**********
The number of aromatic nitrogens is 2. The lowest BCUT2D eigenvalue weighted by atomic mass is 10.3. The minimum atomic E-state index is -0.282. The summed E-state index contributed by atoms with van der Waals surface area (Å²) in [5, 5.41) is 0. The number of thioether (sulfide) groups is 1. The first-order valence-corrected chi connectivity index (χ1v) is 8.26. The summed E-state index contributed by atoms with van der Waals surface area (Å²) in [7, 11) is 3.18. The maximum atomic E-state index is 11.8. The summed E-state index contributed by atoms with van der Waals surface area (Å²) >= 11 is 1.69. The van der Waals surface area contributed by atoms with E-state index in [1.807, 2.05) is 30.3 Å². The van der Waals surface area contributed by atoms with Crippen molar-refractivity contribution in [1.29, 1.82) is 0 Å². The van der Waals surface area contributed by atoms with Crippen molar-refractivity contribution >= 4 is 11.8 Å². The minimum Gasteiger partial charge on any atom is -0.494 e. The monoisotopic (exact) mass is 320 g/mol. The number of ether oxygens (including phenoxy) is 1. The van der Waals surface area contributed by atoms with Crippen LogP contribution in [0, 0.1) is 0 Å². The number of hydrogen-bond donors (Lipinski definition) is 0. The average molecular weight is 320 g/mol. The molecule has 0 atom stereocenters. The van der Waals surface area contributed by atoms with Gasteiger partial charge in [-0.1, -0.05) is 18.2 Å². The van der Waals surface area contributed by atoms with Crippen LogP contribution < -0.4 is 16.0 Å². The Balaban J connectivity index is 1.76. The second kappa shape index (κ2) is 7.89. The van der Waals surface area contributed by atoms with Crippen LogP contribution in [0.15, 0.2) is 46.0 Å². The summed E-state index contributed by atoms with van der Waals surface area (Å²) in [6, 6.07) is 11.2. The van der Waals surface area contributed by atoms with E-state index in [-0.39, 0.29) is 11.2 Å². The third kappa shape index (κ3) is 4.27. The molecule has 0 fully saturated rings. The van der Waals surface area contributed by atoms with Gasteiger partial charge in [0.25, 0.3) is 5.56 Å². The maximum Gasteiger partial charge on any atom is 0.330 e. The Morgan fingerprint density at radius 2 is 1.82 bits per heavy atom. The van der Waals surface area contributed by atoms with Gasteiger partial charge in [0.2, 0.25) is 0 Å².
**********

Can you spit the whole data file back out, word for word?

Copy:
The number of aromatic nitrogens is 2. The lowest BCUT2D eigenvalue weighted by atomic mass is 10.3. The minimum atomic E-state index is -0.282. The summed E-state index contributed by atoms with van der Waals surface area (Å²) in [5, 5.41) is 0. The number of thioether (sulfide) groups is 1. The first-order valence-corrected chi connectivity index (χ1v) is 8.26. The summed E-state index contributed by atoms with van der Waals surface area (Å²) in [7, 11) is 3.18. The maximum atomic E-state index is 11.8. The summed E-state index contributed by atoms with van der Waals surface area (Å²) >= 11 is 1.69. The van der Waals surface area contributed by atoms with E-state index in [1.807, 2.05) is 30.3 Å². The van der Waals surface area contributed by atoms with Crippen molar-refractivity contribution in [1.29, 1.82) is 0 Å². The van der Waals surface area contributed by atoms with Crippen molar-refractivity contribution >= 4 is 11.8 Å². The minimum Gasteiger partial charge on any atom is -0.494 e. The monoisotopic (exact) mass is 320 g/mol. The number of ether oxygens (including phenoxy) is 1. The van der Waals surface area contributed by atoms with Crippen LogP contribution in [0, 0.1) is 0 Å². The number of hydrogen-bond donors (Lipinski definition) is 0. The average molecular weight is 320 g/mol. The molecule has 0 atom stereocenters. The van der Waals surface area contributed by atoms with Gasteiger partial charge in [-0.1, -0.05) is 18.2 Å². The van der Waals surface area contributed by atoms with Crippen LogP contribution < -0.4 is 16.0 Å². The Balaban J connectivity index is 1.76. The second kappa shape index (κ2) is 7.89. The van der Waals surface area contributed by atoms with Crippen LogP contribution in [0.15, 0.2) is 46.0 Å². The summed E-state index contributed by atoms with van der Waals surface area (Å²) in [6, 6.07) is 11.2. The van der Waals surface area contributed by atoms with E-state index in [-0.39, 0.29) is 11.2 Å². The third kappa shape index (κ3) is 4.27. The molecule has 0 fully saturated rings. The van der Waals surface area contributed by atoms with Gasteiger partial charge in [0.25, 0.3) is 5.56 Å². The maximum Gasteiger partial charge on any atom is 0.330 e. The Morgan fingerprint density at radius 2 is 1.82 bits per heavy atom. The van der Waals surface area contributed by atoms with Gasteiger partial charge in [0.2, 0.25) is 0 Å².